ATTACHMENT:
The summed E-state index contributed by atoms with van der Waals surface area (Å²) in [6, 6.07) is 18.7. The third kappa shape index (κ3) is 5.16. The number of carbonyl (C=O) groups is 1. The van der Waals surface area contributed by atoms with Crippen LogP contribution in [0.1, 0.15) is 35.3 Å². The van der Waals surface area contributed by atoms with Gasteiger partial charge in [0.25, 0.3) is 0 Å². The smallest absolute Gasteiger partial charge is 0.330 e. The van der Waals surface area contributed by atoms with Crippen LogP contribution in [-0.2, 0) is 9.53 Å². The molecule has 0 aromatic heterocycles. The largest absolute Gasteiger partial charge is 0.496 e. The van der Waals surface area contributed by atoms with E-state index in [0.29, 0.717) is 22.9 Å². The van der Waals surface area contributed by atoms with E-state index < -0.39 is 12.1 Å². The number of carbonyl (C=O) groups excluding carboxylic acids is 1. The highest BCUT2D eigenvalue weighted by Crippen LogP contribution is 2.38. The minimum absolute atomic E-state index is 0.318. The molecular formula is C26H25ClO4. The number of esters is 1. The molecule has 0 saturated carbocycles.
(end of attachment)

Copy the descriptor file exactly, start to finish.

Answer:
The summed E-state index contributed by atoms with van der Waals surface area (Å²) in [6, 6.07) is 18.7. The third kappa shape index (κ3) is 5.16. The number of carbonyl (C=O) groups is 1. The van der Waals surface area contributed by atoms with Crippen LogP contribution in [0.1, 0.15) is 35.3 Å². The van der Waals surface area contributed by atoms with Gasteiger partial charge in [0.25, 0.3) is 0 Å². The smallest absolute Gasteiger partial charge is 0.330 e. The van der Waals surface area contributed by atoms with Crippen LogP contribution in [-0.2, 0) is 9.53 Å². The molecule has 0 aromatic heterocycles. The largest absolute Gasteiger partial charge is 0.496 e. The van der Waals surface area contributed by atoms with E-state index in [0.29, 0.717) is 22.9 Å². The van der Waals surface area contributed by atoms with E-state index < -0.39 is 12.1 Å². The number of carbonyl (C=O) groups excluding carboxylic acids is 1. The highest BCUT2D eigenvalue weighted by Crippen LogP contribution is 2.38. The minimum absolute atomic E-state index is 0.318. The molecular formula is C26H25ClO4. The number of esters is 1. The molecule has 0 saturated carbocycles.